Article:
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August 03, 2021

King Urges Aggressive Action Against Climate Change – “ I Want to Be Winston Churchill, Not Neville Chamberlain”

Later in the hearing, Senator King gains commitment from Interior nominee on transparency, real-time updates on implementation of the “crowning achievement” Great American Outdoors Act

WASHINGTON, D.C. – Citing recent natural disasters including excessive heat, raging wildfires, and devastating droughts, U.S. Senator Angus King (I-Maine) today emphasized the urgent threat posed by climate change in a hearing of the Senate Energy and Natural Resources Committee. During the hearing, Senator King pressed Dr. Geraldine Richmond, nominee to serve as Under Secretary for Science, Department of Energy, on the timeline for climate action to prevent crises. In response, Dr. Richmond highlighted the need to act urgently and advance clean technologies that reduce climate change’s impacts.

SENATOR KING: “Dr. Richmond, we've mentioned the subject of climate change several times – I'm haunted by the experience of England between the World Wars, particularly in the '30s. Winston Churchill wrote his first volume of the history of World War Two, called The Gathering Storm, which was about the period of the '30s, when English politicians essentially denied or ignored the growing threat from a militarizing Germany. I wonder how we are going to be viewed 20 years from now in terms of the threat of climate change. This summer has really brought it into stark focus with wildfires earlier than ever, larger than ever, drought, the excessive heat in the northwest. If ever we're getting a warning, it's now. And yet we're still sort of arguing about it and moving forward. And we are taking steps in various bills and legislation. But do you share my sense of urgency about this and that, when the history of this period is written, I want to be Winston Churchill, not Neville Chamberlain. Can we do more and should we do more?”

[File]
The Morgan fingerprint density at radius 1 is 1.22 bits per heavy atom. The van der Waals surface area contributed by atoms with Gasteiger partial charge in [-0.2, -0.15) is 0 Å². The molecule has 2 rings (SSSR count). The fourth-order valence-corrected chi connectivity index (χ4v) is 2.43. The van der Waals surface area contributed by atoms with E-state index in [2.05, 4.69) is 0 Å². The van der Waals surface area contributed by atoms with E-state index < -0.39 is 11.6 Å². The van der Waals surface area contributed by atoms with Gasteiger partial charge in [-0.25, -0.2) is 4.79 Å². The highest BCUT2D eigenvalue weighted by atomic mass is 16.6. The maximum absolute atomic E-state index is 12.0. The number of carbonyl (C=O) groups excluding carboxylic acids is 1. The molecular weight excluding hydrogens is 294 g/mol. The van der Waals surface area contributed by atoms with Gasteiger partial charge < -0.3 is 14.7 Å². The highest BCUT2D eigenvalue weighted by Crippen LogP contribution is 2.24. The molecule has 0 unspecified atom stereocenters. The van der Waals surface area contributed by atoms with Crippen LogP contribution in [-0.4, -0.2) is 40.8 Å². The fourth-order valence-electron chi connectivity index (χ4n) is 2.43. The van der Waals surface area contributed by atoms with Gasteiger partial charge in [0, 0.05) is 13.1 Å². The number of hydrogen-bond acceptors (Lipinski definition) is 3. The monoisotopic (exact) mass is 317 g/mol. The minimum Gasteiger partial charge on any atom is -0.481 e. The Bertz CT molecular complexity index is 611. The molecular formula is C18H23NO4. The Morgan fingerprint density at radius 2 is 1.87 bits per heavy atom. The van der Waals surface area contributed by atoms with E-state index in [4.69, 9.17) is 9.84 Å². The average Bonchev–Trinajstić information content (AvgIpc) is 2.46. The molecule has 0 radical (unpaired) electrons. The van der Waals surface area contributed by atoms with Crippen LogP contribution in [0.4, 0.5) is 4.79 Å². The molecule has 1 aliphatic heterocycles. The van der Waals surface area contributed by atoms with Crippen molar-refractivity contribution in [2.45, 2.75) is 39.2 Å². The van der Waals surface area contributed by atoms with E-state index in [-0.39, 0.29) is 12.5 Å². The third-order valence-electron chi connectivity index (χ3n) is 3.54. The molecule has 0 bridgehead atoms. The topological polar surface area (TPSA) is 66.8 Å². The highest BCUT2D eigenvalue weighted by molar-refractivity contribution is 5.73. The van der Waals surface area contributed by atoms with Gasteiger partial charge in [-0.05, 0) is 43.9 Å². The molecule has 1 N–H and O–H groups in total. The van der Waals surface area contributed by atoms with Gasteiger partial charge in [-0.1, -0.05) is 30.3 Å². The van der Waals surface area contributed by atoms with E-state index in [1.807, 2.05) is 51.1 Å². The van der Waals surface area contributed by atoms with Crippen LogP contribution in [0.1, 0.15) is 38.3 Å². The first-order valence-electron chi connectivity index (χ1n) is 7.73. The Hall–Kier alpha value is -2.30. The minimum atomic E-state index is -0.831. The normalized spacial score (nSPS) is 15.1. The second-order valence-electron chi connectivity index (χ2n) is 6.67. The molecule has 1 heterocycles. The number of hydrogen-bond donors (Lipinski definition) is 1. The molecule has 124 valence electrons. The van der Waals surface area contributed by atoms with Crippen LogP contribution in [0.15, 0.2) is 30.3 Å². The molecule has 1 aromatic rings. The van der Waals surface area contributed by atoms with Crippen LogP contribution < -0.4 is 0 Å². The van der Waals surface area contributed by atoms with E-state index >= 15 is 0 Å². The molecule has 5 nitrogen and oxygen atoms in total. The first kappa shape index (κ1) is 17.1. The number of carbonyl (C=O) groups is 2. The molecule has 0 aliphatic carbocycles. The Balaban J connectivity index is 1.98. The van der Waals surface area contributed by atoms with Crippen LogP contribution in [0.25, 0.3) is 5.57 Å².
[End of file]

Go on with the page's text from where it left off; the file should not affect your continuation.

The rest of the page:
DR. RICHMOND: “Thank you, Senator King, for that really important question. You mentioned that when we look back after 30 years and wonder if we made the wrong decision, I'd say that's closer to 20, maybe 15. This is urgent. We have to take action now and the Department of Energy has to be the leader in taking those initiatives that will make us not regret that we did nothing for now and the next, even five or six years, whatever it is. And I assure you that that will be, if confirmed, a top priority of mine to basically save the planet, to do the technologies that we need to save the planet ourselves, but also our children. Thank you.”

A forceful advocate for clean energy solutions wherever they can be found, Senator King is a founding member of the bipartisan Climate Solutions Caucus, and a lead sponsor on a range of bills that encourage energy efficiency and research on clean energy technologies. Senator King has been outspoken about climate dangers posed by methane, an extremely dangerous greenhouse gas released during natural gas extraction. Senator King is a leader in the effort to repeal the Trump Administration’s relaxation of methane regulations – which passed the Senate in April.